Probably no other unit of the national highway system has received so much favorable publicity throughout the United States, especially in the East, during the first year of its existence as the Arrowhead Trail, connecting Los Angeles with Salt Lake City and with several intermountain highways forming a part of the transcontinental system. This is believed to have been due chiefly to two things: That it traverses a hitherto practically unknown scenic region of Utah, with connections with the Grand Canyon and Zion Canyon; and that soon after the organization of the Arrowhead Trails Association that body became a member of the American Automobile Association and a division of the National Highways Association, the former of which maintains the greatest touring bureau in the country, in New York and Washington, D. C.
Writers for magazines during the past summer have gathered material for illustrated articles on the region made accessible by this highway, and departments of the Federal Government are preparing to issue illustrated stories on the same subject.
There are several factors which tend to make this road popular with motorists. Perhaps the most important, aside from the alluring natural scenery, are that it is open all the year round, if any highway in Utah is open; that it avoids heavy sand and alkali dust; that it crosses the few mountain ranges at easy grades; that it is a comparatively direct route, with a choice of several eastern connections; and that it is being kept in as good condition as it is practicable to maintain a road much of which traverses the desert.
From Los Angeles to a point just east of Bannock siding on the Santa Fe railroad, 288.5 miles, the Arrowhead Trail coincides with the road utilized by the familiar National Old Trail. There are spots here that always will require attention until the work of building a modern highway has been done. The lowest altitude on the entire road after leaving Barstow is reached on this division—615 feet at Amboy. Although it is rough in places on this desert section, one has no trouble in maintaining an average of 25 miles per hour.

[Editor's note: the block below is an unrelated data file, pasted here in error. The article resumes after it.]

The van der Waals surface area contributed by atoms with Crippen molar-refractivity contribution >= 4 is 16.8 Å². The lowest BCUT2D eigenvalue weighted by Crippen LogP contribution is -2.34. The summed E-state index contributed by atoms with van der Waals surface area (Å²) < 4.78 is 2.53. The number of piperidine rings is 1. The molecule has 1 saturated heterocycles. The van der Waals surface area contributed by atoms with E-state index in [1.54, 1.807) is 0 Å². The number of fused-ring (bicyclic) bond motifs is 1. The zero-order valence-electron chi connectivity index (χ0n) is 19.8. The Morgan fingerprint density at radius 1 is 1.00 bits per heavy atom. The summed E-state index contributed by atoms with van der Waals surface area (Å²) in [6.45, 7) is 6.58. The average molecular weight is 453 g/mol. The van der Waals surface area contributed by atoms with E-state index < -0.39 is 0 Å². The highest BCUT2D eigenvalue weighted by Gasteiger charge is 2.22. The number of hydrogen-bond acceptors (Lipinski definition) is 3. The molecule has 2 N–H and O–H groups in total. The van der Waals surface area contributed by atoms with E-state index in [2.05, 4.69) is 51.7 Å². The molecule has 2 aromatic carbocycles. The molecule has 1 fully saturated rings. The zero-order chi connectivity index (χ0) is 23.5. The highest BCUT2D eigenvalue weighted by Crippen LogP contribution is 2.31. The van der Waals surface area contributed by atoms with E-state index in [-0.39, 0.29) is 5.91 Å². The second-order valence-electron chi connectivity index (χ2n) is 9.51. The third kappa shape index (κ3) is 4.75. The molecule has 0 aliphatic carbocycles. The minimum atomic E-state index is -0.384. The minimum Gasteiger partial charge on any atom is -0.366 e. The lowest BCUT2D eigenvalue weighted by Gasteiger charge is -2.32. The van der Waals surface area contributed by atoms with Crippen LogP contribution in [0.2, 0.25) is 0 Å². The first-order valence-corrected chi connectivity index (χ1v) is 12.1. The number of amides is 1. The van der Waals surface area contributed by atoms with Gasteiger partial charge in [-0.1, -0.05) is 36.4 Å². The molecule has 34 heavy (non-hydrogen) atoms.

From Bannock siding the road runs almost directly north to Las Vegas, Nev., and from Searchlight to Las Vegas as good time may be made as on a California paved boulevard. Between Las Vegas and the wonderfully scenic “Valley of Fire” a few miles are in bad condition, although as a rule Clark county, Nev., has kept its 180 miles of the Trail in excellent condition—60 miles of it being as fine as any strip of desert road in the country. Rough spots will be encountered likewise here and there until crossing the Virgin valley and entering Utah, where conditions northward are more satisfactory. The fact that the run of 853.4 miles has been made in 35½ hours, and that several motorists, with no thought of hurrying, have covered the distance in three days, including the time taken for meals and lodging, are a fair indication of the possibilities to one desiring a speedy trip.
Entering the mountain district of Utah, higher altitudes are reached, and even in the hottest weather of summer conditions are at least tolerable. Six thousand feet—attained at Cove Creek Fort Ranch—is the highest altitude shown by the official log, which covers towns along the line only. No figures for the various mountain passes—all low—are available. But in all cases the grades on these passes are easy, and under the least favorable conditions low gear is rarely resorted to, and then for but a few rods at a time. Intermediate gear will carry most cars over practically all of the grades, with the exception of a few sharp rises.
Motorists desiring information concerning the Arrowhead Trail may address either the Touring Bureau at 625 South Spring St., Los Angeles, or the Touring Bureau at 343 South Main St., Salt Lake City. Copies of the map, 19×5½ inches in dimensions, with the complete log on the reverse side, will be forwarded on request to either of the addresses named.